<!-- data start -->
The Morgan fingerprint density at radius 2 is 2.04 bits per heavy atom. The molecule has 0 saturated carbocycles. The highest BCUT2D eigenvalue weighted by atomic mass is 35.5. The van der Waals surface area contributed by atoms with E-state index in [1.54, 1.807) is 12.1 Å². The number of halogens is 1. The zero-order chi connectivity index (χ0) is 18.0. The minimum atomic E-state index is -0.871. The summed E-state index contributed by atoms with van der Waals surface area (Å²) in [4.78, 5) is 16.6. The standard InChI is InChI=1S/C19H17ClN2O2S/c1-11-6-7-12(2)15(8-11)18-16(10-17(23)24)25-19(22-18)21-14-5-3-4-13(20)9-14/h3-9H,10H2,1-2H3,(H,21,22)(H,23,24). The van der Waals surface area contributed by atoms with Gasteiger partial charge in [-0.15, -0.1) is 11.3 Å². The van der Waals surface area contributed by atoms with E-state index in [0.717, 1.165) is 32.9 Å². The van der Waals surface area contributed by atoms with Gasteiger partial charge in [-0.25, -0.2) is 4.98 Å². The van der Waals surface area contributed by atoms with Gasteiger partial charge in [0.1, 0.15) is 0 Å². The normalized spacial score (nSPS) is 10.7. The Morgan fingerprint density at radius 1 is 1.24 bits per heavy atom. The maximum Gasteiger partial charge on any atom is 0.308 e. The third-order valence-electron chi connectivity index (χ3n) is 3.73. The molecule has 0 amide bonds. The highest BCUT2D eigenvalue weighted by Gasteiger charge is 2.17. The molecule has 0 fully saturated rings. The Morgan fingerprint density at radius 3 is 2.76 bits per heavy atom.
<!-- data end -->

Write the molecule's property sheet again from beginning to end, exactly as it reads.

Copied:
The Morgan fingerprint density at radius 2 is 2.04 bits per heavy atom. The molecule has 0 saturated carbocycles. The highest BCUT2D eigenvalue weighted by atomic mass is 35.5. The van der Waals surface area contributed by atoms with E-state index in [1.54, 1.807) is 12.1 Å². The number of halogens is 1. The zero-order chi connectivity index (χ0) is 18.0. The minimum atomic E-state index is -0.871. The summed E-state index contributed by atoms with van der Waals surface area (Å²) in [4.78, 5) is 16.6. The standard InChI is InChI=1S/C19H17ClN2O2S/c1-11-6-7-12(2)15(8-11)18-16(10-17(23)24)25-19(22-18)21-14-5-3-4-13(20)9-14/h3-9H,10H2,1-2H3,(H,21,22)(H,23,24). The van der Waals surface area contributed by atoms with Gasteiger partial charge in [-0.15, -0.1) is 11.3 Å². The van der Waals surface area contributed by atoms with E-state index in [0.717, 1.165) is 32.9 Å². The van der Waals surface area contributed by atoms with Gasteiger partial charge in [-0.25, -0.2) is 4.98 Å². The van der Waals surface area contributed by atoms with Gasteiger partial charge in [0.1, 0.15) is 0 Å². The normalized spacial score (nSPS) is 10.7. The Morgan fingerprint density at radius 1 is 1.24 bits per heavy atom. The maximum Gasteiger partial charge on any atom is 0.308 e. The third-order valence-electron chi connectivity index (χ3n) is 3.73. The molecule has 0 amide bonds. The highest BCUT2D eigenvalue weighted by Gasteiger charge is 2.17. The molecule has 0 fully saturated rings. The Morgan fingerprint density at radius 3 is 2.76 bits per heavy atom.